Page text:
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posted: 1/24/2013 4:42 PM

Details emerging for new Arlington Heights movie theater

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  • New details are emerging about plans to turn the vacant Arlington Theaters facility in downtown Arlington Heights into Star Cinema Grill, a dine-in theater showing first-run films with dinner and drinks.

    New details are emerging about plans to turn the vacant Arlington Theaters facility in downtown Arlington Heights into Star Cinema Grill, a dine-in theater showing first-run films with dinner and drinks.
    Daily Herald file photo

  • Video: How Star Cinema Grill works


Details of the new Arlington Heights movie theater and restaurant planned to open downtown later this year are starting to take shape.

Star Cinema Theaters owner Omar Khan appeared before the village's liquor and plan commissions this week to discuss the proposed dine-in theater he hopes to open this summer.

The new movie house would replace the former Arlington Theaters, which closed in July, leaving a major vacancy in the village's downtown.

The facility's transformation to a dine-in theater will greatly reduce the number of seats available, from 1,567 to 707, although six viewing screens will still be in use, Khan said.

Planned renovations include upgrading the projector and sound systems to digital, adding restaurant tables in each theater and improving sound insulation. An indoor ticketing office and bar also will be added, and every other row in the theaters will be eliminated to provide tables and room for servers who will bring meals and drinks to guests.

One change the theater no longer plans to make is requiring moviegoers under 18 years old to be accompanied by a parent or guardian. The proposed restriction, which exists at the chain's Texas theaters, was not well-received by Arlington Heights leaders.

"In order to be successful in this market it was necessary for us to waive those house rules," Khan said.

The Arlington Heights location would be the first of what Khan hopes are several Star Cinema Theaters in the Chicago region. The company has been operating in Texas since 2004 and has three locations in suburban Houston.

The theater will show first-run movies, including some midnight showings of major films when dictated by the studios, Khan said. He said the company's practice is to hire off-duty police officers to provide additional security during those late-night screenings and large premieres.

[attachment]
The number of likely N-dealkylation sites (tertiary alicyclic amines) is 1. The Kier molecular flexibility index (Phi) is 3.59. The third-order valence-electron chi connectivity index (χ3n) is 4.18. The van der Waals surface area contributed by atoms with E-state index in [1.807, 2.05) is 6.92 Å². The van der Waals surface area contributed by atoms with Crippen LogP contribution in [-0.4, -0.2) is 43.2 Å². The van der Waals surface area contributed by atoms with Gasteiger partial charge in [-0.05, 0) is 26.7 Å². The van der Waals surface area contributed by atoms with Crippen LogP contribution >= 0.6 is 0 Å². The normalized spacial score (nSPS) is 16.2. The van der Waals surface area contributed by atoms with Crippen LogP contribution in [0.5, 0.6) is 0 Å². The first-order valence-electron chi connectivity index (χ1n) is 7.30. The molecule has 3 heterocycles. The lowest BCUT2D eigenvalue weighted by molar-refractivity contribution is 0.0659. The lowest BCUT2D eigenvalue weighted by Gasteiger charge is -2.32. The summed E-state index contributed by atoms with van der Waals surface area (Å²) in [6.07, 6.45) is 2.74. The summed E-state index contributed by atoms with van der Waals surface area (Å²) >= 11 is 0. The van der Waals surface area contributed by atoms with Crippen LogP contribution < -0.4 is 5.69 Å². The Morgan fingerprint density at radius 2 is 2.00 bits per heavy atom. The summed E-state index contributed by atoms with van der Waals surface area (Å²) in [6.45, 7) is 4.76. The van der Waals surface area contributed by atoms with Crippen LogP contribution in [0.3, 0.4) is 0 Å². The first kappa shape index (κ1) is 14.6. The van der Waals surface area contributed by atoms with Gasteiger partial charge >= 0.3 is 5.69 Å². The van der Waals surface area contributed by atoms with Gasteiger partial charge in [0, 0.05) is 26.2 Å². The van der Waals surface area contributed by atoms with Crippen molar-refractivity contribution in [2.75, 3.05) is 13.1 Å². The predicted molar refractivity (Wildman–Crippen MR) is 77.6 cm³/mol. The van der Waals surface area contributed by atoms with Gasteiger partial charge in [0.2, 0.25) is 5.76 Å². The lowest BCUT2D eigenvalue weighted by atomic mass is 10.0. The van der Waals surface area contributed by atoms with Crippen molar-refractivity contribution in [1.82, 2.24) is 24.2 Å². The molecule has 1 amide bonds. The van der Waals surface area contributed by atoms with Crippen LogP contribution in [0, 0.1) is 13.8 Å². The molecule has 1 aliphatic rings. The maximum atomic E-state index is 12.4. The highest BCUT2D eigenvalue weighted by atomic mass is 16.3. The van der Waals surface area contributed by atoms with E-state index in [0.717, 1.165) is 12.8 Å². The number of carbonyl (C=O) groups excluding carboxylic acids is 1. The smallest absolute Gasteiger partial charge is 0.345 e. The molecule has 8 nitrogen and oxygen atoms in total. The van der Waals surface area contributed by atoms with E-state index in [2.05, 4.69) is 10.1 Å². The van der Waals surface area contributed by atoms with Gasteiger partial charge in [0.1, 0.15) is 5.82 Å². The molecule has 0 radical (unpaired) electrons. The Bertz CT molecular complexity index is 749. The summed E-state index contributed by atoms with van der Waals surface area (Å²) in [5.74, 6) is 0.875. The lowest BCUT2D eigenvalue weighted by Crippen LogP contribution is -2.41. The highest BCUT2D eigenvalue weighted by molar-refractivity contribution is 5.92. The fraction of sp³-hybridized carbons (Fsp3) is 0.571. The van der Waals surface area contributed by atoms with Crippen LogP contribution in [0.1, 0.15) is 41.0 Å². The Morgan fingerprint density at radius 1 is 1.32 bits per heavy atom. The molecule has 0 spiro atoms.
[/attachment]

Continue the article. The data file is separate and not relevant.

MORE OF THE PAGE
Inside the theater, each table will have a buzzer for customers to press and summon their server, and each guest will receive a menu card with all the food and drink options so they can check off what they'd like to order without verbally disrupting other movie goers.

Khan said servers will wear black, crouch down and be unobtrusive to other guests. All employees will be trained to make sure anyone drinking is of age and food and drink sales will be cut off near the end of each showing.

Guests will arrive 30 to 40 minutes before a movie starts, meaning almost all orders will be placed and served before the movie starts.

At his Texas theaters, Khan said 33 percent of his revenue comes from the box office, 40 percent from food and about 18 percent from alcohol sales.

Although movie theaters are known for having expensive concession foods, Khan said his food pricing is based more off a local restaurant prices for burgers, pizza and other casual dinner foods.

"Our goal is to provide a nice aesthetic and a good movie experience that's affordable to all guests," he said.

Tickets for adults in the evening will be between $9 and $10, with lower prices for matinees, seniors and students, Khan said. The largest auditorium will seat 150 people, the smallest about 60.

The theater also will offer its space for birthday parties, social gatherings and corporate events.

Star Cinema Grill will employ between 75 and 130 part -- and full-time employees, depending on season.

The plan commission Wednesday unanimously approved the proposal and sent it to the full village board, which will take up the plans at its Feb. 4 meeting.

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